Originally written June – July 2013
A departure from the ocean to tell the story of a land companion found during my three month research stay in Patagonia.
Some days here feel like a combination of Homeward Bound and the Discovery Channel. As I walk along the beach, my newfound companion, a former street dog, and a pack of still independent street dogs race ahead. To my right I hear a powerful splash as a whale breaches near to shore. Closer to shore, a few whales linger in the shallows, their exhalations overpowering the gentle ocean waves.
It happened a few days ago. While I am often followed by a stray dog on my walks through town, none has ever stayed longer than a few blocks, soon off to find a free meal or to meet another stray. Yet one day, as I returned from CENPAT, I found a large, German shepherd mix crying in front of our apartments. Most street dogs are independent, street-savvy creatures. While they enjoy the company of humans, they are equally happy chasing compatriots along the beach and down the streets. Occasionally, a fight breaks out. This abandoned dog bore two fresh wounds on his head, a sign of a recent scrap with another dog. He was skinny, but overall healthy. He didn’t have the independent cadence of a street dog; instead he seemed lost and confused. Likely dropped off here with well wishes from an owner whose house he outgrew, or perhaps strayed too far from home, unable to find the route back.
At first, I thought he would leave, like the other dogs. Find some other street to call his own, or take to the beach. But the next morning, I found him sleeping in front of our small set of houses. He seemed at a loss of what to do and, in turn, began to follow the neighbor’s dog and me around town. I tried to discourage him, tell him to leave, but when he chased the car I was in down several blocks as we tried to go to an asado, I knew it was too late. The following day, as I left for a scuba diving trip, he chased the boat into the water, crying from the beach. When I returned four hours later, I found him resting in front of the scuba shop. Ya esta… he was my new dog.
For a few weeks he didn’t have a name and his collar was a red lanyard lent to me by my neighbor. She recommended I adopt him and, when I asked how that was possible, she put the lanyard securely around his neck and told me he was now my dog. They say Argentina es un pais generoso, and I suppose it really is – never have I seen the acquirement of a dog happen so easily (or affordably). Even the veterinarian visits were affordable – U$S 20 for his vaccinations and U$S 50 to neuter him. This may explain why I am still in a state of shock after a $300 “routine checkup” and vaccine at the local veterinarian in New York…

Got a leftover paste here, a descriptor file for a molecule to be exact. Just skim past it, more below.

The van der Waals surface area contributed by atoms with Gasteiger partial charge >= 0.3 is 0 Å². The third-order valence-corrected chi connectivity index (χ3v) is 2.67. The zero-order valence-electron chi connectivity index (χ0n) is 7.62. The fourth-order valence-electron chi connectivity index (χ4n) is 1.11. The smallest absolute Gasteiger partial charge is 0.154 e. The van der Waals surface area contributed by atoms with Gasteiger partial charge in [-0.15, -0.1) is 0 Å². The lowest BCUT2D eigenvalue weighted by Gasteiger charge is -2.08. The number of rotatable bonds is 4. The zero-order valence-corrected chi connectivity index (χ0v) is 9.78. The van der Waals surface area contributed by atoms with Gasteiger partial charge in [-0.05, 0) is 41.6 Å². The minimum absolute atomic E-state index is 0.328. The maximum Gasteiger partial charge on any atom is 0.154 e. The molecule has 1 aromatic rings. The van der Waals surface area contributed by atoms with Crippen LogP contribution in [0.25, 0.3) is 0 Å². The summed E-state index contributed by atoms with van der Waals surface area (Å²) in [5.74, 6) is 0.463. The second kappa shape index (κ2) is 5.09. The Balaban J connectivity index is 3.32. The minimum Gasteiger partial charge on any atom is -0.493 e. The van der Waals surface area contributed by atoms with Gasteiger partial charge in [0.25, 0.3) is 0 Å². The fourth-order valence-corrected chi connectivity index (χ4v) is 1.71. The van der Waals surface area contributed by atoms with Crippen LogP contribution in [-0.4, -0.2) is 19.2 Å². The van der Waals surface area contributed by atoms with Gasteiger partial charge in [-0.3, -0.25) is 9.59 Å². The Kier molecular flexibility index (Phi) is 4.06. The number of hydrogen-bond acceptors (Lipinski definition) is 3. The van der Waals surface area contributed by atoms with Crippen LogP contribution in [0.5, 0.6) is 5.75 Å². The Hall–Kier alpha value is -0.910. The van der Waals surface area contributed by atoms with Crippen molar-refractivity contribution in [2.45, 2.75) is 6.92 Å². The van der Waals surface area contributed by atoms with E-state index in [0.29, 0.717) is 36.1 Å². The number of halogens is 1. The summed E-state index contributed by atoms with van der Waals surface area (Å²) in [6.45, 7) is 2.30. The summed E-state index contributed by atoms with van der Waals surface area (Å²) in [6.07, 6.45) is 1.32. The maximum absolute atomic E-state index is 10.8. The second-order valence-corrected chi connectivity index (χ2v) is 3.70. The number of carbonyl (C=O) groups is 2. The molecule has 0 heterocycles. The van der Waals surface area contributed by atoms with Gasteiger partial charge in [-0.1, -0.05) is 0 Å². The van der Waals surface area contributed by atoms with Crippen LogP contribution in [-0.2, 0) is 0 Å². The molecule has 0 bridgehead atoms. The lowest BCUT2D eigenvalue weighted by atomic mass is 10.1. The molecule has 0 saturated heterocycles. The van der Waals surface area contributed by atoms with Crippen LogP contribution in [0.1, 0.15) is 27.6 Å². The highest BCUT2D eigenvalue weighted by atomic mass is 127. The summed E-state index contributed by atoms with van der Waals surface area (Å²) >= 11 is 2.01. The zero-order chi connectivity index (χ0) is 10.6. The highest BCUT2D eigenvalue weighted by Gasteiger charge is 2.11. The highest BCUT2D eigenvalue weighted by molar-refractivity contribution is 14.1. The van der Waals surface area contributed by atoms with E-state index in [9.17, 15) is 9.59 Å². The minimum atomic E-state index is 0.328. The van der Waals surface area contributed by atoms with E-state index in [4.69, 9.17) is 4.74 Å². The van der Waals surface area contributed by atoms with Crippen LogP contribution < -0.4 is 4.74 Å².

One evening, as I was conducting interviews in the hostel down the street from my home and the dog was waiting outside, an elderly couple asked me if I had named him yet. They began to discuss Mapuche words as possible names and recommended Lonco, the name of the tribal chieftain. I let the name sit on my tongue for a few more days before finally deciding that it was perfect – a name from the region, a name evoking leadership and power, a name similar to lindo and loco, my two most frequently used adjectives for the calm-natured, but easily upset, Lonco.
Over the next few months, Lonco became my steadfast companion. We would run along the beach, eat empanadas by the rambla, and spend evenings drinking té with my neighbor and her dog Isabella. When I left for Puerto Piramides, my neighbor would watch after him. Upon my return, Lonco was sure to tell me how upset he was at being left (although my neighbor assured me he enjoyed his afternoons with Isabella and meat scraps from the local butcher). Tourists would ask me for directions and I began to feel more integrated into my small house and community.
So when it came time to leave my newfound home and local family, I decided to bring a piece of home back to the states with me. A quick trip to the vet for a travel certificate, signed by the SENASA office in Puerto Madryn, and 12 pesos per kilo at the airport brought Lonco with me to Buenos Aires. From there, we obtained an international travel certificate from another local vet, certified by SENASA in San Isidro and the Ezeiza Airport, spent a few hours of photocopies and verification at the American Airlines check-in, paid $175, and arrived to JFK in New York City on August 22. Just in time for my 90-day visa to expire.
It was a long journey, from the flat coast of Patagonia to the humid tropics of Buenos Aires to the mountainous terrain of upstate New York, but it fits the nomadic, street dog lifestyle Lonco and I have become accustomed to. For now, we will take a break and pass the days in the forests and mountains of upstate New York, dreaming of the day we return to the beaches and desert landscape of Puerto Madryn, and to the sound of whales exhaling along the beach as we run with sand in between our toes.
My dad, for watching Lonco while I am at Yale and unable to keep him in my apartment.
Milagros, my wonderful neighbor, for keeping a watchful eye on Lonco during my overnight stays in Puerto Piramides
Jackie, for offering her home to Lonco and me and helping me get Lonco fully certified and ready to internationally travel during my three days in Buenos Aires.
Miguel, for helping with transportation of Lonco and his extra large kennel in Puerto Madryn.